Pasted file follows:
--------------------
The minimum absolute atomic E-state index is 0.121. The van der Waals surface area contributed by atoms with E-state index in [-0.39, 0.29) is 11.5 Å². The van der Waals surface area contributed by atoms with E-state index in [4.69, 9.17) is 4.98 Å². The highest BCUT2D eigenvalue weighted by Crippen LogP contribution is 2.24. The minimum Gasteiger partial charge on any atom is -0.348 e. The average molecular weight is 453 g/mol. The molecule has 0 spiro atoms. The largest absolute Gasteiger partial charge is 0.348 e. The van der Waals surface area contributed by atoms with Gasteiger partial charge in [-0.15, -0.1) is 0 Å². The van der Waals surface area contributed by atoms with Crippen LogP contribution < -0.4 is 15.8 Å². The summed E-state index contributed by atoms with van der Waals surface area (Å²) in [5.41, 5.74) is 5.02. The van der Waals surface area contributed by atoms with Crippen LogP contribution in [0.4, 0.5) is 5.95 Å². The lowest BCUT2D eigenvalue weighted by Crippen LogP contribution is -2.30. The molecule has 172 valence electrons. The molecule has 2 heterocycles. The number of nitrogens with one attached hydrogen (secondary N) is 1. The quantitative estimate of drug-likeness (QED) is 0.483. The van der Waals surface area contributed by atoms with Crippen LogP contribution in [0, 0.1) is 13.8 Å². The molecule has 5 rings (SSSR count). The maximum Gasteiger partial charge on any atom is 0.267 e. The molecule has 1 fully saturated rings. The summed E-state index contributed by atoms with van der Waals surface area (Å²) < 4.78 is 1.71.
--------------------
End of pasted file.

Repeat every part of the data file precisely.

The minimum absolute atomic E-state index is 0.121. The van der Waals surface area contributed by atoms with E-state index in [-0.39, 0.29) is 11.5 Å². The van der Waals surface area contributed by atoms with E-state index in [4.69, 9.17) is 4.98 Å². The highest BCUT2D eigenvalue weighted by Crippen LogP contribution is 2.24. The minimum Gasteiger partial charge on any atom is -0.348 e. The average molecular weight is 453 g/mol. The molecule has 0 spiro atoms. The largest absolute Gasteiger partial charge is 0.348 e. The van der Waals surface area contributed by atoms with Gasteiger partial charge in [-0.15, -0.1) is 0 Å². The van der Waals surface area contributed by atoms with Crippen LogP contribution < -0.4 is 15.8 Å². The summed E-state index contributed by atoms with van der Waals surface area (Å²) in [5.41, 5.74) is 5.02. The van der Waals surface area contributed by atoms with Crippen LogP contribution in [0.4, 0.5) is 5.95 Å². The lowest BCUT2D eigenvalue weighted by Crippen LogP contribution is -2.30. The molecule has 172 valence electrons. The molecule has 2 heterocycles. The number of nitrogens with one attached hydrogen (secondary N) is 1. The quantitative estimate of drug-likeness (QED) is 0.483. The van der Waals surface area contributed by atoms with Crippen LogP contribution in [0, 0.1) is 13.8 Å². The molecule has 5 rings (SSSR count). The maximum Gasteiger partial charge on any atom is 0.267 e. The molecule has 1 fully saturated rings. The summed E-state index contributed by atoms with van der Waals surface area (Å²) < 4.78 is 1.71.